Kettlebell Swing Tutorial

The Swing is the king of kettlebell exercises. It will develop whole body strength, endurance, burn fat and teach you a foundation athletic movement pattern.

Once again it is also an antidote to our modern chair based posture.

This all makes the kettlebell swing the closest thing to an all in one exercise. However most people get it wrong which results in poor results and a bad back. This is my step by step guide to perfecting  the kettbell swing. 

Watch my youtube video or follow my instructions below.

1. Set up

Start with the kettlebell around 1 foot away from you. This distance will differ very slightly depending on your height. If you are taller move it away to accommodate your height.

Now for the set up. Get it right! If you start crappy you will finish crappy!

Stand with the feet around shoulder width apart. Prepare to take hold  of the kettlebell by hinging and sinking into your hips, pushing your bottom out, lengthening your spine and shifting your weight onto your heals while keeping your chest and chin up.

Take hold of the kettlebell with both hands and tilt it towards you at a 45 degree angle.

Hold the kettlebell as if trying to bend it. This will draw your shoulder blades down your back to make them feel “packed” This also connects the shoulders and hips for a stronger position.

Shoulders should be above your hips and hips should be above your knees and the back of your legs (hamstrings) should feel engaged and loaded.

I sometimes call this the silverback position as you should be in a position similar to silverback gorilla.

Swing Set


2. Hike Pass to loaded position

Without changing your body position from the set up hike passes the kettlebell behind you as if it were a rugby ball. You should feel the back of your upper leg engage and feel ready to fire the kettlebell forward as if you were a bow and arrow. This is the loaded position.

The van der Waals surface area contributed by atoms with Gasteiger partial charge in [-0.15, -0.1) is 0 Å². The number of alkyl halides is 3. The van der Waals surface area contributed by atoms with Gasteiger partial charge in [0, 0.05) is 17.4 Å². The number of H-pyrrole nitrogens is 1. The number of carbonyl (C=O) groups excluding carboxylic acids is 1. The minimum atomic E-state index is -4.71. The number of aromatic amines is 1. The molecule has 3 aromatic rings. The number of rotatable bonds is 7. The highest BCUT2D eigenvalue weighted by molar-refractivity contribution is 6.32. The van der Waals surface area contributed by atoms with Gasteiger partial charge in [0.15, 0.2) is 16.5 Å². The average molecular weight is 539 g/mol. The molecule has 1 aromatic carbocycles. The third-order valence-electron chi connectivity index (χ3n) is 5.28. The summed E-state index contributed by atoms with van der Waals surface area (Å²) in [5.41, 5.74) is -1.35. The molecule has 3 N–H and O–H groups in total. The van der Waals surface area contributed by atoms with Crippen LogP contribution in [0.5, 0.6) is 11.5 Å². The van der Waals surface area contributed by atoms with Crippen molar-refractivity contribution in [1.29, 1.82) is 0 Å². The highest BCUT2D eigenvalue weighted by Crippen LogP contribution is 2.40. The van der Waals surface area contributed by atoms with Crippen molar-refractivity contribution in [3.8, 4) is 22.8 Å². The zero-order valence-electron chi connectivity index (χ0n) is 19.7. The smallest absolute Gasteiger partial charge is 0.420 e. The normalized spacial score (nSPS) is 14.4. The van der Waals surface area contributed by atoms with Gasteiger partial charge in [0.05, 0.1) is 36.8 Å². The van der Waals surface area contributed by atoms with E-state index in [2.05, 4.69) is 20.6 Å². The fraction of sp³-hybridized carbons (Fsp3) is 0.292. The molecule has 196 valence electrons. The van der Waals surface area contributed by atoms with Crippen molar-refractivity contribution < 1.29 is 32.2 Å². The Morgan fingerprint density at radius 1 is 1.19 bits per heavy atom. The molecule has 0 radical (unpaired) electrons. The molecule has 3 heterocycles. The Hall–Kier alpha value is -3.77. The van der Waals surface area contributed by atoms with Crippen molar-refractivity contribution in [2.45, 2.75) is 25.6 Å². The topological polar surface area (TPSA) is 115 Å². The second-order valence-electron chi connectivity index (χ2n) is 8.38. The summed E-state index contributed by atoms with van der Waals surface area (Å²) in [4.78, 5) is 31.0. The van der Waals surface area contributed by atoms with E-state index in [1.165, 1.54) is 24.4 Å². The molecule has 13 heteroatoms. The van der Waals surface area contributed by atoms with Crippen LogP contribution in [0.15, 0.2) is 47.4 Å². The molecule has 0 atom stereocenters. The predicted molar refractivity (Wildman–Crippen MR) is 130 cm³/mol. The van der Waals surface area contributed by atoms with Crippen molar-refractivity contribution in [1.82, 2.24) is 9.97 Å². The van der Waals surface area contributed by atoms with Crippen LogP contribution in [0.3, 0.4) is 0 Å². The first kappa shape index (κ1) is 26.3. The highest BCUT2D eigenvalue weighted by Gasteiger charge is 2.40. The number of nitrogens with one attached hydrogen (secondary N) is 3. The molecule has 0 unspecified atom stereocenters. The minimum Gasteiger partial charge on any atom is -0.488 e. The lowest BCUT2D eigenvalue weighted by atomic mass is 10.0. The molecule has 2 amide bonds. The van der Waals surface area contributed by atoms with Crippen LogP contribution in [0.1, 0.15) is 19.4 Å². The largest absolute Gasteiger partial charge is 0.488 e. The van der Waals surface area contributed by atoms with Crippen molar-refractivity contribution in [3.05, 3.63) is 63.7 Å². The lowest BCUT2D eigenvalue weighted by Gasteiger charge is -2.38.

Hike Pass

3. Up Swing

From the loaded position use the back of your legs and backside muscle to project the kettlebell forward to chest height. This is the up swing. Notice the similarity in the up swing and the press up position plank.

4. Lockout & Float

After the up swing brace yourself just the same as with the press up position plank, shoulders dropped, knee caps lifted and stomach braced. This is the lockout position. When you do this you will notice that the kettlebell will float for a mini second before gravity takes over and it falls back to earth. Enjoy the rest.



Swing Float.jpg

5. Back Swing

As the kettlebell falls go with it into the back swing phase. Allow the kettlebell to fall back to the loaded position by hinging at the hips and keeping the spine long and straight. It’s important that you maintain the packed shoulders in this phase to keep control of the kettlebell.

Be careful not to let the kettlebell flip up towards your bum at the bottom of the swing.

Back Swing


6. Continue

Continue the cycle from back swing to up swing for the desired number of repetitions.

7. Breathing

Breathe in as the kettlebell falls into the back swing and breathe out with a sharp  hisss as you complete the up swing and brace in the lockout position.


Coaching tips

  1. Keep your shoulders away from your ears. It’s the hamstring and glutes which drive the kettlebell. Don’t try to lift it with your upper body.
  2. Push your feet into the floor.
  3. Keep chest, chin and head up.
  4. Hinge at your hips to keep your spine straight.
  5. Imagine yourself as a bow and arrow. When the kettlebell is in the back swing position you are like a loaded bow and arrow. From this position fire the kettlebell forward.